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Foot Ankle Surg. 2015 Mar;21(1):60-6. doi: 10.1016/j.fas.2014.09.009. Epub 2015 Feb 4.

Donor site morbidity of the medial plantar artery flap studied with gait and pressure analysis.

Author information

1
North Bristol NHS, Bristol, UK. Electronic address: paget_j@hotmail.com.
2
North Bristol NHS, Bristol, UK.
3
University of the West of England, UK.

Abstract

BACKGROUND:

The medial plantar artery flap (MPA) allows transfer of both glabrous (smooth and free from hair) and sensate tissue. It has been suggested that the non-weight bearing instep area of the foot provides tissue for transfer with minimal donor morbidity. However the abductor hallucis muscle and plantar fascia are dissected during flap harvest which may affect foot mechanics.

METHODS:

Patients were included who had undergone MPA flap harvest and were walking unaided. The majority of the patients studied had problems with soft tissues of their heels rather than trauma as a starting point. Laboratory normals and the patient's contralateral limb were used as controls. Gait and pressure analysis were performed using 3D gait analysis and high resolution pressure analysis.

RESULTS:

This study included 6 patients, with 5 chronic wounds (4 ipsilateral, 1 contralateral) and 1 traumatic ankle defect.

QUESTIONNAIRE RESULTS:

Enneking scores: 67.9% return to function; Foot Function Index scores: 39.1% loss of function.

GAIT ANALYSIS:

Significant differences were seen in kinetic and kinematic data.

PRESSURE ANALYSIS:

The donor site group had significantly less pressure in the great toe (38.1kPa vs. 78.1kPa, p=0.013), significantly slower transition through the midfoot (445.2ms vs. 352.07ms, p=0.016) and increased impulse in the heel (3.1kPa/s vs. 11.7kPa/s, p=0.038).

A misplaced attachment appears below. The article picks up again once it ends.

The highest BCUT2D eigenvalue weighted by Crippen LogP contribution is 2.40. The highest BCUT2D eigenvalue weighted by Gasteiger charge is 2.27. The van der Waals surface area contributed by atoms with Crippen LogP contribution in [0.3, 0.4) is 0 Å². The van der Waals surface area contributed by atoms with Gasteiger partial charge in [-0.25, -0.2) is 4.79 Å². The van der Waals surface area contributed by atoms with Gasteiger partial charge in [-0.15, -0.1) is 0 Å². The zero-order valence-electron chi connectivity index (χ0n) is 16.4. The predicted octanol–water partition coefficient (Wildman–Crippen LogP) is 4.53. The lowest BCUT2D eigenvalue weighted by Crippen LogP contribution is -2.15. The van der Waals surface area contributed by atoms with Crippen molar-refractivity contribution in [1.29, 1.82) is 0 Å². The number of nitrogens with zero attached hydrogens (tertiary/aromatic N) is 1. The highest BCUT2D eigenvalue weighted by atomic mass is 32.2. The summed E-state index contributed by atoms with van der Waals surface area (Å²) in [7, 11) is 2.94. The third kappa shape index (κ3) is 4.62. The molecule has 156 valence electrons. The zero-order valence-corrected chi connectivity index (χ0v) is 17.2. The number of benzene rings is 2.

CONCLUSIONS:

This study demonstrates subjective and objective evidence of MPA donor site morbidity. Comparison to other studies looking at gait and pressure changes seen after flap reconstruction of the plantar region suggest that much of this difference may be attributable to ipsilateral reconstruction. As the majority had chronic problems with the soft tissues over the heel some of these biomechanical responses could be related to learned behaviour preoperatively or continued discomfort in the heel pad. Nonetheless it demonstrates accurately the effect of the technique overall on the function of the foot. The changes in the region of the great toe may be solely attributable to MPA harvest. These results suggest that MPA harvest is not free of donor morbidity.

KEYWORDS:

Donor morbidity; Enneking score; Foot Function Index; Functional morbidity; Gait analysis; Medial plantar artery flap; Pressure analysis

PMID:
25682409
DOI:
10.1016/j.fas.2014.09.009
[Indexed for MEDLINE]

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